1. Please take 30 seconds to register your free account to remove most ads, post topics, make friends, earn reward points at our store, and more!  
    TalkBass.com has been uniting the low end since 1998.  Join us! :)

Buying a bass [beginner]

Discussion in 'Basses [BG]' started by erithos, Jan 13, 2012.

  1. erithos


    Jan 13, 2012
    Hey, I'm interested in learning the bass. I saw a couple of them and had a few questions.

    First of all, which one of these guitars is a good all-rounder that I preferably would not need to upgrade in a short while.

    Ibanez.com | Basses | GSR200

    The ESP Guitar Company | 2011 USA Website

    Also, a couple of my friends said that esp guitars are mostly used for rock/metal? Is that true? Do brands make guitars that are genre specific?

    I'm actually quite keen on the LTD B-154. Is this one versatile enough?
  2. Ibanez. Yamaha. Squier. They're all over Craigslist.
  3. PJMiDi


    Feb 27, 2009
    Columbus, OH
    From my experience, no brands do not make genre specific instruments in functionality, just in aesthetics. That LTD should be versatile enough with a 3 band eq, but no personal experience.

    FWIW I started on a GSR200 and still have it(don't use it often but I keep it around). It is definitely a solid beginner bass. Buy what one you like the most though, so you will be happier playing it.

    Remember to keep at it :bassist:
  4. cstar


    Dec 21, 2011
    I started playing bass myself in the summer of last year. My first bass was the one you posted first - the Ibanex gsr200 - and for the price it is a terrific instrument. You definitely wouldn't have to upgrade that in a while.

    I now have an Ibanez gsr250m in light sky blue. It's basically the same bass as the above but a wee bit nicer (at least to me, because baby blue is my favorite color and I like maple fingerboards:) )

    AND I LOVE THIS BASS! But on any gsr200 or 250, I don't think you can go wrong. Great tone, very loud... nothing bad to say at all...

    I think a Yamaha would be ok too but I have no experience there.

    I just recently bought an SX bass (they seem like a bargain), but I'm not in love with it. Definitely a good instrument for the price (I bought the "Pro" model with high mass bridge, sunburst, etc. for $200) but my Ibanez is leaps and bounds ahead of the SX.

    My 2 cents. Others will have more to say no doubt. Welcome to the hobby!!
  5. http://www.talkbass.com/forum/f8/best-beginner-bass-758613/


    Beginner bass under $250

    Good Mid-rang priced basses ($500-$600)

    Newbie buying ~ $400 bass

    Need help - good bass for under $300

    Best all around bass under $400?

    Best bass guitar for $600


    Is it worth the price?

    First bass, less than $300


    What is a nice beginner bass?
















  6. erithos


    Jan 13, 2012
    The thing is, I'm from India. And over here, we don't have huge music stores where I can try out something and see if I like it. Only way to get guitars here is to order them online.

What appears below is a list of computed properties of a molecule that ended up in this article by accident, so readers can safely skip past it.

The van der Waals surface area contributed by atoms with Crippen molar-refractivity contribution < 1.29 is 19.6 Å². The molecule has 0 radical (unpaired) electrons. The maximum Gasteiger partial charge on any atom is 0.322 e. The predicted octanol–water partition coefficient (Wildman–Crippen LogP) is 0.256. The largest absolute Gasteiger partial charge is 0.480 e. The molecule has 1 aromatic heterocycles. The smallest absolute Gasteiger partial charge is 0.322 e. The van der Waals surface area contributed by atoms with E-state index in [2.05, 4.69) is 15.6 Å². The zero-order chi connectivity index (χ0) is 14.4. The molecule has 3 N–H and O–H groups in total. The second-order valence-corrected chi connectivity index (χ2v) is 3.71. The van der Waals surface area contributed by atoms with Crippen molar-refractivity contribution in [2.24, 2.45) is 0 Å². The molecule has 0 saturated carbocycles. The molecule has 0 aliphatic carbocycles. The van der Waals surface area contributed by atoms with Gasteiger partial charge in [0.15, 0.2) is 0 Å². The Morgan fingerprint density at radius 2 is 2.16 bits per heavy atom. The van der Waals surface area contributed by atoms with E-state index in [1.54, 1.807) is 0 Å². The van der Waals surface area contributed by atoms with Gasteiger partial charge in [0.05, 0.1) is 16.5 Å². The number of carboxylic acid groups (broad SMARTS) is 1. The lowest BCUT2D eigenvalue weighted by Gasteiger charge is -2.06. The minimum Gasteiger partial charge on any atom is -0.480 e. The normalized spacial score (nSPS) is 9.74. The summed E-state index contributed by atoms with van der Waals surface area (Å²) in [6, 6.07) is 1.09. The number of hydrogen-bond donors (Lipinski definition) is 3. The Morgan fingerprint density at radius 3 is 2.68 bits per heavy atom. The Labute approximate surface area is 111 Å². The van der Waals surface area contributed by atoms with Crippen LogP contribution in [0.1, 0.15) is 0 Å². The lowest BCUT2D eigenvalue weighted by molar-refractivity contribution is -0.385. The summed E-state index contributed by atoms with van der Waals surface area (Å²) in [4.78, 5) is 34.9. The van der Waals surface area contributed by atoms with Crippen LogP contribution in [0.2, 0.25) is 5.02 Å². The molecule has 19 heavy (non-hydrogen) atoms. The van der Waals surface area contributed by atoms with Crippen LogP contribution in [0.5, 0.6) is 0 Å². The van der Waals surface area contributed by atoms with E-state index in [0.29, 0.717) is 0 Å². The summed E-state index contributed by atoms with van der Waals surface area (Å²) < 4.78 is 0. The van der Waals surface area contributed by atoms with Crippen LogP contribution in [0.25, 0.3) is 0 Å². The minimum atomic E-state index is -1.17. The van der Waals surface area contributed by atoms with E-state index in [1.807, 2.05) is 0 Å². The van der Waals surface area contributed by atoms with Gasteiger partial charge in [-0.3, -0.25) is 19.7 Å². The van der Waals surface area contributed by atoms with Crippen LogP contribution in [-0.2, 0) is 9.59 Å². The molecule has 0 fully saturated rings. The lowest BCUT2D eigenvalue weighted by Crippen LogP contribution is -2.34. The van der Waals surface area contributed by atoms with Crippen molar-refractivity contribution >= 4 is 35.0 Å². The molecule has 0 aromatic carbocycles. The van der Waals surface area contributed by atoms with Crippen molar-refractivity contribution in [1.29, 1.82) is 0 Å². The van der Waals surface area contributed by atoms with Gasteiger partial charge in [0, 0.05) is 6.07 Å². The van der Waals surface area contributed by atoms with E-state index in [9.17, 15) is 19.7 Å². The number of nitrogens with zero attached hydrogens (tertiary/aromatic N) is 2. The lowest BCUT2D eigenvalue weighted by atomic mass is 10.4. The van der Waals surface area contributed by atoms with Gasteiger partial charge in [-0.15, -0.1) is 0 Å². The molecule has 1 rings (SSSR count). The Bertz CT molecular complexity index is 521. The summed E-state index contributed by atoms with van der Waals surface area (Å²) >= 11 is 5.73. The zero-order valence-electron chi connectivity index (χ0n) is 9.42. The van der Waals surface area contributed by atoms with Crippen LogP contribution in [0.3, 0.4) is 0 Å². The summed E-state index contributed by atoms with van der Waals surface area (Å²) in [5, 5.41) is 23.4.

As for the color, both of them come in transparent red, which is awesome, for me at least.
  7. erithos


    Jan 13, 2012
    The one available here within my price range is the ESP B154, not the B154DX. So it just has a 2 band eq.
  8. Twospot


    Jan 1, 2012
    Toms River,NJ
    I am just starting out as well. My wife is buying me a bass for my bday this weekend. I sat and just messed around with a bunch at Guitar Center. I was stuck on either Ibanez or Fender. I tried a bunch of them. I saw a Schecter and breezed by it numerous times. Then right before I was going to leave I tried it. It was like we were meant to be. It was a moment of knowing WITHOUT A DOUBT it was the bass. So this weekend I am picking this up. I already have it on hold. It is more pricey (On clearance for $419) but it just feels right for me. The action, the neck size, etc. I don't care for white but that didnt matter once I had the feel of this thing. So my recommendation is to head to a local music store and just hold them, pluck them and finger them (that sounds bad LOL) even if you know nothing yet. You will know what feels good.

  9. erithos


    Jan 13, 2012
    Yea but that's the problem here in India. My local music store just had a Yamaha RBX 170, an Ibanez GSR-200 and a Java. And I've heard Java sucks balls.
  10. Twospot


    Jan 1, 2012
    Toms River,NJ
    Sorry didnt see this. SOLUTION: Move to the US.
  11. Twospot


    Jan 1, 2012
    Toms River,NJ
    In all honesty if you really want something you truly like and want for a while you have to try them. However Most of the lower end Ibanez and the Squiers are all great beginner pieces. Not real familiar with the LTD' but my guess they are decent as well. There is so much personal preference in picking. Some like fatter necks, others skinnier. Some like lighter basses others like heavier basses. I would say you can't go wrong with either of those as long as they feel good to you